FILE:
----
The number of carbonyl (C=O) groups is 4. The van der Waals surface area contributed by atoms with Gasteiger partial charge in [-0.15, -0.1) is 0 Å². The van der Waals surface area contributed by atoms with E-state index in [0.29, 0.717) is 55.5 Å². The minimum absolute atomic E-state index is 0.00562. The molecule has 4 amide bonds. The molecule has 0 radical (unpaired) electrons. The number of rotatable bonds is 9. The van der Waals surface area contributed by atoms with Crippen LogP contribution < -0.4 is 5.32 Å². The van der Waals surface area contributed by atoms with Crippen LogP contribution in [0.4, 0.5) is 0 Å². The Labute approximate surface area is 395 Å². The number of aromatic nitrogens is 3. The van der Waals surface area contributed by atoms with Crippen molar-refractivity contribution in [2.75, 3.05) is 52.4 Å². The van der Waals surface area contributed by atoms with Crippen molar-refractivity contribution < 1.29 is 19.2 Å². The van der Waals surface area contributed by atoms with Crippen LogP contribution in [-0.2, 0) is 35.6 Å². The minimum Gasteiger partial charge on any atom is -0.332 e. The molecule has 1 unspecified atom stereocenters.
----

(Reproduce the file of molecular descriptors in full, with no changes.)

The number of carbonyl (C=O) groups is 4. The van der Waals surface area contributed by atoms with Gasteiger partial charge in [-0.15, -0.1) is 0 Å². The van der Waals surface area contributed by atoms with E-state index in [0.29, 0.717) is 55.5 Å². The minimum absolute atomic E-state index is 0.00562. The molecule has 4 amide bonds. The molecule has 0 radical (unpaired) electrons. The number of rotatable bonds is 9. The van der Waals surface area contributed by atoms with Crippen LogP contribution < -0.4 is 5.32 Å². The van der Waals surface area contributed by atoms with Crippen LogP contribution in [0.4, 0.5) is 0 Å². The Labute approximate surface area is 395 Å². The number of aromatic nitrogens is 3. The van der Waals surface area contributed by atoms with Crippen molar-refractivity contribution in [2.75, 3.05) is 52.4 Å². The van der Waals surface area contributed by atoms with Crippen molar-refractivity contribution < 1.29 is 19.2 Å². The van der Waals surface area contributed by atoms with Crippen LogP contribution in [-0.2, 0) is 35.6 Å². The minimum Gasteiger partial charge on any atom is -0.332 e. The molecule has 1 unspecified atom stereocenters.